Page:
According to this abstract from a paper titled "Why Is It Much Easier To Nucleate Gas Bubbles than Theory Predicts?":
Bubble nucleation from supersaturated gas solutions generally takes
place at much lower supersaturations than are expected from the
theory. Furthermore, the same theory predicts that the threshold
concentration of gas needed to cause nucleation should be essentially
independent of the gas species used, a finding contradicted by
experiment. There are two general explanations: first, that the
theory is wrong, or second, that there is a previously unidentified
factor which is influencing the results of the experiments. Given the
success of the fundamental theory in other areas, the second
explanation is preferred. The previously unrecognized factor is
identified here as being the surface activity of the gases which form
Although this is discussing conditions of low supersaturation and not subsaturation, I assume the same concepts apply, though it would cost me $40 to get the full article text and find out for sure.
I'm pretty sure what's happening here is that through the random motion of dissolved gas molecules, occasionally enough of them adhere to one another to form the nucleus of a bubble. Particularly at very small radii, the high surface tension of water dominates otherwise destructive forces, and a micro-bubble begins to form. But by the definition of saturation with respect to bubble formation, it would seem that you cannot have "macro-scale" bubble formation and growth persisting under conditions of subsaturation as equilibrium is reached.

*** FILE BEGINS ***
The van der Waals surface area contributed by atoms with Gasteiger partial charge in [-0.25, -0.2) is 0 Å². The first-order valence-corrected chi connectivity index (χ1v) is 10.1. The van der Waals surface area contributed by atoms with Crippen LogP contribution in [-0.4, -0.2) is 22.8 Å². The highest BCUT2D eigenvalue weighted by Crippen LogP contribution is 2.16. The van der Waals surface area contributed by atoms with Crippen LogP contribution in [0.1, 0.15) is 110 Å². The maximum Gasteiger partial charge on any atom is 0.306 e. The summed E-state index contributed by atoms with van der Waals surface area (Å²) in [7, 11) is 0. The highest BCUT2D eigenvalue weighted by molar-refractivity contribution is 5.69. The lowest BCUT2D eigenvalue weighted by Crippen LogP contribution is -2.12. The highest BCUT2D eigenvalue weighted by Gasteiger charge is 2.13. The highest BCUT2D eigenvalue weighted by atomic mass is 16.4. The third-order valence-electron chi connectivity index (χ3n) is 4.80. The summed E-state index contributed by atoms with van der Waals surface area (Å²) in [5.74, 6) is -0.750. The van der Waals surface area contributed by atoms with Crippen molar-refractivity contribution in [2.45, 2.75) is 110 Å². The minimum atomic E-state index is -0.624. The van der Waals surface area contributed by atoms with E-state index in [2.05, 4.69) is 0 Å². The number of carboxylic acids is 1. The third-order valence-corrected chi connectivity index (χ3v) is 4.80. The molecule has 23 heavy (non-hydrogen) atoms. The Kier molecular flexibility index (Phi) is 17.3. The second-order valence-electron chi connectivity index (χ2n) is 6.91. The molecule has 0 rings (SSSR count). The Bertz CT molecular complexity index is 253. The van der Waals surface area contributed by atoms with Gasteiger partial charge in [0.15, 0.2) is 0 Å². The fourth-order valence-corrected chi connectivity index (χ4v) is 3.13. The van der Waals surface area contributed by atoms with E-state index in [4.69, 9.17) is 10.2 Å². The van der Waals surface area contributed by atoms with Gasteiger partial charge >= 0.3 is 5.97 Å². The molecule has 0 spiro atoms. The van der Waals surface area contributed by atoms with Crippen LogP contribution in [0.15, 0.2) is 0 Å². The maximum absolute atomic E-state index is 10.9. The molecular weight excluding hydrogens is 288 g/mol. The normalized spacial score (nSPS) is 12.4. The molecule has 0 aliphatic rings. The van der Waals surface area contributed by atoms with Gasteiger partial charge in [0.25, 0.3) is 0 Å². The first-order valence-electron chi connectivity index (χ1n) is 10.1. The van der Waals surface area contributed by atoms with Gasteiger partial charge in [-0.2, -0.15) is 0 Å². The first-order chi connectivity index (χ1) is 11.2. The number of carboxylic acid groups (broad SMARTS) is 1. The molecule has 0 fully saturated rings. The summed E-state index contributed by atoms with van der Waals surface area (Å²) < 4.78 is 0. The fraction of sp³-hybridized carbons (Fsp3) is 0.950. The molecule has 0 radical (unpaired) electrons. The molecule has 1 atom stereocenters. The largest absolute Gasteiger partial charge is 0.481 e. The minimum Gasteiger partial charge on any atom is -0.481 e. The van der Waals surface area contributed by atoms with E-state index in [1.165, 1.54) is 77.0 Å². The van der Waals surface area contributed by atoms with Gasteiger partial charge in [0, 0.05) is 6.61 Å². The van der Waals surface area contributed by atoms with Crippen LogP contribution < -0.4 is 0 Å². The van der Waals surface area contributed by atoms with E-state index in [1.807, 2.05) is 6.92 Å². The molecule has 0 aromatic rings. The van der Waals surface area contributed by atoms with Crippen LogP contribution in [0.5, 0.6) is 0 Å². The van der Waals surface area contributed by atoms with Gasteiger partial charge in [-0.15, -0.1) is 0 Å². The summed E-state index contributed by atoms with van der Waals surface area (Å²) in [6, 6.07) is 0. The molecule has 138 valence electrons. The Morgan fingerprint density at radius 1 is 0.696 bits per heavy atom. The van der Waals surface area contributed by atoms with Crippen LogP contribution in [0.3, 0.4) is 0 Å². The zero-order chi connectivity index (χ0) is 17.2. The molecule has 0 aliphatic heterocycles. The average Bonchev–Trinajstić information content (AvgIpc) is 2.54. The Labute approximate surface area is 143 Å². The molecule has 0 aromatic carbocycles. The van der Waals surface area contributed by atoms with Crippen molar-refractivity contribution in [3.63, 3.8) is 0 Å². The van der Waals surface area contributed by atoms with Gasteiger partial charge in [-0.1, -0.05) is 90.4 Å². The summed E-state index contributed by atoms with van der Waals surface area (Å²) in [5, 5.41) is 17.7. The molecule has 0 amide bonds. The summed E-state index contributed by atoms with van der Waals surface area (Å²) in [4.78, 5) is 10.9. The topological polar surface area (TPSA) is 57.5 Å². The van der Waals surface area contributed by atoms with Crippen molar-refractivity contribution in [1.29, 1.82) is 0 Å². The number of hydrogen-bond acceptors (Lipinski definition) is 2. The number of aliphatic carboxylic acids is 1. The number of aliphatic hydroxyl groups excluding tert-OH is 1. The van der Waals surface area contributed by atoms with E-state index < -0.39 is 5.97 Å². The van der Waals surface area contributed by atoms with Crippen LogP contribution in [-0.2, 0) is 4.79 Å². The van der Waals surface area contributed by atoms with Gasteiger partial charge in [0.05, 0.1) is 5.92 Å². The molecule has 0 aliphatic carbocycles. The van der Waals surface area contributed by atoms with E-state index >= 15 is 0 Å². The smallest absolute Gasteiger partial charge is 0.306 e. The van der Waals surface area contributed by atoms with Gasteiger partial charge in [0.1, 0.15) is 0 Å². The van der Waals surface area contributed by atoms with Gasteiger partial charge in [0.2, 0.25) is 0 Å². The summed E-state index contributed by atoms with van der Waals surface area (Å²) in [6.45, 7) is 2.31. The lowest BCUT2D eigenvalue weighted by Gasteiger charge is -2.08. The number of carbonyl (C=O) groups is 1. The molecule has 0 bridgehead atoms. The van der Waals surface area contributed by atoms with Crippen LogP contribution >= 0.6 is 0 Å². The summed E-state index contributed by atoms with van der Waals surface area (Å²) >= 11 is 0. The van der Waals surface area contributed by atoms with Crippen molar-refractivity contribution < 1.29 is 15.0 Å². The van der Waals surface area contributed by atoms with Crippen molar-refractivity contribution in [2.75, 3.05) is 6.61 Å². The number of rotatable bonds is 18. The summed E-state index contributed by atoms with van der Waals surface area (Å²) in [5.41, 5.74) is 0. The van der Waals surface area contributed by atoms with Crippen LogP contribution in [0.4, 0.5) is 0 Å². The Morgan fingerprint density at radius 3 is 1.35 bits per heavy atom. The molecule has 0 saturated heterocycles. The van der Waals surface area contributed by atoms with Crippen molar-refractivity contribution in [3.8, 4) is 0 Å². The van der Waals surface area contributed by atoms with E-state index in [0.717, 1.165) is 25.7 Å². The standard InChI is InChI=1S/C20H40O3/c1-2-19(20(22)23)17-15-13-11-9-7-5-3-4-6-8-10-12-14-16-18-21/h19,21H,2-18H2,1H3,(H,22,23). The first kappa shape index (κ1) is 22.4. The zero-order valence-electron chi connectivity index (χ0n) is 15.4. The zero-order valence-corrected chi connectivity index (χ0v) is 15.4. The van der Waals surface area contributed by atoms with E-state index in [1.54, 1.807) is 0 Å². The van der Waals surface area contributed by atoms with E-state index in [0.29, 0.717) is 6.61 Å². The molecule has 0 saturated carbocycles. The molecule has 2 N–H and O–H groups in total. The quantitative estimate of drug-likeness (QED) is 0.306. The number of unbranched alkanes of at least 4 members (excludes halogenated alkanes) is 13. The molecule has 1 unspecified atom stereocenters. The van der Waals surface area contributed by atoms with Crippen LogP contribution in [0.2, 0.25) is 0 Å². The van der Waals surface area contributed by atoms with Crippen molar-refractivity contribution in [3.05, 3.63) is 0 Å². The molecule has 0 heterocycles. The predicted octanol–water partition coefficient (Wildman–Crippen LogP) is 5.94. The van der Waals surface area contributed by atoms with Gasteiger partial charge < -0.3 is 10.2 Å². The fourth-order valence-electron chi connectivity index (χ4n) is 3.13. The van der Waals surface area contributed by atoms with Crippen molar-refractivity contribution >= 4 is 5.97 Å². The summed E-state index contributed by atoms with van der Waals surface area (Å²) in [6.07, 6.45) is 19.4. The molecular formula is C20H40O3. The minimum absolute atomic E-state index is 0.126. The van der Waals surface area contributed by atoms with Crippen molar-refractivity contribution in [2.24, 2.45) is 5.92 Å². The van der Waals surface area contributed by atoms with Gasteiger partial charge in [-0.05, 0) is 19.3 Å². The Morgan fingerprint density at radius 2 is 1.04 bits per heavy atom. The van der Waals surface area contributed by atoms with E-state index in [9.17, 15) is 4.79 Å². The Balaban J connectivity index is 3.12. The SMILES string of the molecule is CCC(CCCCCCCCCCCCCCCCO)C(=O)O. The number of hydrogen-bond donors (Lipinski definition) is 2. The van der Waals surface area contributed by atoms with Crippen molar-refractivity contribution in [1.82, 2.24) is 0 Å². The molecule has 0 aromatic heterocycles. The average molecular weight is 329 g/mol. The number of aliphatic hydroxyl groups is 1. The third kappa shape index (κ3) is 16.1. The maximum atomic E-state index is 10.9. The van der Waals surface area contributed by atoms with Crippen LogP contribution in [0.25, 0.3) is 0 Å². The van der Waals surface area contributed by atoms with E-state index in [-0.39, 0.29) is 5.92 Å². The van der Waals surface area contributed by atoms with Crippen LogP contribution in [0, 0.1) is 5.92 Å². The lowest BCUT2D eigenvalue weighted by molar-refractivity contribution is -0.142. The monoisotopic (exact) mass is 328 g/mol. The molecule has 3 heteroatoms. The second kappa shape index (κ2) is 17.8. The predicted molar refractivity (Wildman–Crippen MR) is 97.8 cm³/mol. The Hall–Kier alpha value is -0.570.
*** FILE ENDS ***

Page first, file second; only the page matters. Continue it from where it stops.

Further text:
If I can paraphrase your question as:
"If I lower the gas pressure to below its saturation pressure, does
the gas come out of solution if there are no interfaces (nuclei) for
bubbles to form?"
then the answer is yes, regardless of the presence or absence of bubbles. The dissolved gas molecules will partition at the gas-liquid interface until equilibrium concentrations are achieved in each phase. If some gas bubble began to form, it would quickly redissolve under conditions of subsaturation with respect to the gas solubility.
Unless I'm missing something about the importance of bubbles in your question, this would pretty clearly be the bottom line answer. Please comment if I've missed the crux of your question.